How to get your creative juices flowing
Most business ideas do not come to future entrepreneurs as an exactly defined business-plan. Thomas Roithmeier, founder and CEO of the Upper Austrian startup Insite IT and his co-founders had worked on some of the world’s larger industrial construction sites and found one particular problem they all shared. “Where internet coverage is patchy at best, you need software that can compensate that lack of connectivity,” says Roithmeier who then set out to develop Insite Lean Management System.
No matter what your problem is, or how you came across your idea in the first place – there are a number of creative techniques out there that can help you and your team getting more concrete and focused.
The strengh of a mindmap is that it resembles the way humans think. It helps you putting your ideas in a hierarchical order.
As young entrepreneurs often have to work alone, let us not forget one very popular state-of-the-art method of creative planning: mind-mapping. It can be done on a sheet of paper, a flipchart, or just choose one of the literally hundreds of mind-mapping software-apps that are out there.
Mind-Mapping was invented by British author and coach Tony Buzan and is nowadays used for a number of creative processes: from structuring thoughts for a speech or article to the collecting and putting in order of business-ideas.
The strengh of a mindmap is that it resembles the way humans think. It helps you putting your ideas in a hierarchical order and gives you the “whole picture” of all aspects of your idea and might offer you new perspectives.
Put your thinking hat on
Dr. Edward DeBono developped his “Six Thinking Hats“-method in the 1970s, and it is still a powerful and fun tool to expand your idea or find creative solutions for problems together with your team. In a nutshell, it works like this: You and your colleagues each assume a mode of thinking signified by the color of the hat you are wearing.
The person with the yellow hat has to formulate ideas of optimism and brightness, the counterpart – the black hat – is judgemental, critical and stipulates why things can never work. The blue hat is the moderator, the green hat has the role of the creative thinker, and so on. After the roles are allocated, simply get started by throwing a question or problem into that circle of people, and watch creativity and fun doing their job.
A variation of the thinking hats called “The Walt Disney- Method” uses only three or four fixed roles: the dreamer, the realist, the spoiler, and (sometimes) the spectator. The most important rule is: Everyone has to stick to their role. For added creative output, you can switch hats after a while and start a second round of discussion.
Harvesting the creative power of a larger number of people – say, attendees of a seminar – can be tricky. “World Café” is a very popular creative technique that can deliver just that. Before you start, split up your problem into five to seven core-questions or detail-problems.
Every one of these is then assigned to one table. Instead of actual tables in the room, you can also use flipcharts. It is important that each of your “café tables” is hosted by one person who stays at their table and introduces every new group of arrivals to the aspect of discussion.
The rest of the participiants circles through the room and add their ideas at each of the tables – either on their own pace, or in predefined timed rounds. After a fixed time, the proposed solutions are then presented to all participiants by the hosts.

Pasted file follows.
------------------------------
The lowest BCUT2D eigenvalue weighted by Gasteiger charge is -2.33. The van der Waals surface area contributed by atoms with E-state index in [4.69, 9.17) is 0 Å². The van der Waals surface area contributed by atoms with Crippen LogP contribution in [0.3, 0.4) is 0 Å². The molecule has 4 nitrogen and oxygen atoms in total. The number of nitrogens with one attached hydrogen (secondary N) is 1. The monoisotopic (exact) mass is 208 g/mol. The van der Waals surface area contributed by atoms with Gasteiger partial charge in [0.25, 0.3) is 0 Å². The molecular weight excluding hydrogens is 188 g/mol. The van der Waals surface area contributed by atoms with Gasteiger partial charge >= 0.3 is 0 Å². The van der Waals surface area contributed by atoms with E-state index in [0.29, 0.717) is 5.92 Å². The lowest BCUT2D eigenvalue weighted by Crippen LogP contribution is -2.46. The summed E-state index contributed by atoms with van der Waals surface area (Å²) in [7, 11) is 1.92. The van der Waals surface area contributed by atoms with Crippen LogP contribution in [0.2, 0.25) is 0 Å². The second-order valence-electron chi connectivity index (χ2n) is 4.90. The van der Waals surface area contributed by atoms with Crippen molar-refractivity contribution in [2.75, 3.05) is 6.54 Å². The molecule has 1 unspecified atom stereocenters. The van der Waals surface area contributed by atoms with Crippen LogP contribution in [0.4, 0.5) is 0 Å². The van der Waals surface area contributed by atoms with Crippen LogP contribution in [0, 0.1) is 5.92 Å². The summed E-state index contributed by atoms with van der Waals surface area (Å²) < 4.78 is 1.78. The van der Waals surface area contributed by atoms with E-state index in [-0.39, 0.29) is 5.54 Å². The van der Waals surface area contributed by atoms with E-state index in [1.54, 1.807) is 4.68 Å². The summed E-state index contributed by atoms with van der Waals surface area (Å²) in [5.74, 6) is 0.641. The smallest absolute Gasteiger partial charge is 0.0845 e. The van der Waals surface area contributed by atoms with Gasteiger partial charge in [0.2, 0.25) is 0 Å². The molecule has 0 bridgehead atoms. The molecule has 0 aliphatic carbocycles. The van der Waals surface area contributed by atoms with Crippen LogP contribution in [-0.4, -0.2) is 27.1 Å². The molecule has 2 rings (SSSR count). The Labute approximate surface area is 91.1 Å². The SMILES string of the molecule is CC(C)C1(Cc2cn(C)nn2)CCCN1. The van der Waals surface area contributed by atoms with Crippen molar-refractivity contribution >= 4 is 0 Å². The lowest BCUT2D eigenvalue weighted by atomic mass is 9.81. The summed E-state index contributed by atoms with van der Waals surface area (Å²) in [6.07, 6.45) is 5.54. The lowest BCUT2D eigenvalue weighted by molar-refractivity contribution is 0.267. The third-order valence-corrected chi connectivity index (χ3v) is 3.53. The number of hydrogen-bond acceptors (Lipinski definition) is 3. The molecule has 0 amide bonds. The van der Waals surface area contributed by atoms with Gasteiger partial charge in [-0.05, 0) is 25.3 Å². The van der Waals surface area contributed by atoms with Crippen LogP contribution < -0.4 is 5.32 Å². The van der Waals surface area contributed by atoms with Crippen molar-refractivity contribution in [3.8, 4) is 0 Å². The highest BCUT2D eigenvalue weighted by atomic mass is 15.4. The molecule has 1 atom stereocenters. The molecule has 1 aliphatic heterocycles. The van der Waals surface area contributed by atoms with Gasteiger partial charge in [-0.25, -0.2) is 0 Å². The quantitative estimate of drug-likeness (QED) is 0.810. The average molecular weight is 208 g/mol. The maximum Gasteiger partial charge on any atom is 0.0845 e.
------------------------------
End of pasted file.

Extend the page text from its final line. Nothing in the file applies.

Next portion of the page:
Photo credit: SebastianU
A real fun method, especially for people whose optimism is not very well developped. (Don’t we all know one or two of them?) It works like good old brainstorming – everyone chipping in comments, ideas, etc. – with one important twist: The goal is not to solve the problem, but to cause it or make it worse. “How do we make sure our product does not sell one single time?” “How can we get customer satisfaction down to an all-time low?” Questions like these will get you started in a jiffy.
Reverse brainstorming is very efficient in exploiting the fact that many people find it easy to be judgemental or critical about other people’s ideas, and it is very helpful when you and your team feel that you are all out of fresh thoughts.
Osborn’s checklist expands your scope of the world and helps you find alternatives when you feel stuck.
As hard as it is to admit, many ideas are simply variants of already existing concepts. (There were handheld-PCs and touch-screens long before the iPhone was put on the market.) Osborn’s checklist is a creative technique that helps you find valuable variants of a product or service that already exists. It consists of a number of simple questions that you can go through alone or with a team:
Can I put the product/service to other uses? What happens if I make it much bigger, or much smaller? Can I modify it in terms of colour, sound, meaning, shape, …? Can I substitute parts of it with other materials or parts? What happens if I rearrange parts of it, or reverse the order of a process? Can I combine the product with any other products or ideas?
Experienced creatives are known to apply Osborn’s checklist as a way of thinking rather than a designated creative technique. It expands your scope of the world and helps you find alternatives when you feel stuck.
There’s a whole world out there…
What all of the literally hundreds of creative techniques out there have in common is the assumption that creativity is for everyone, and everyone has a potential for creativity. The more you apply creative techniques, the more likely you will find a couple that really work well for you and your team – and the more creative powers you will be able to unleash.
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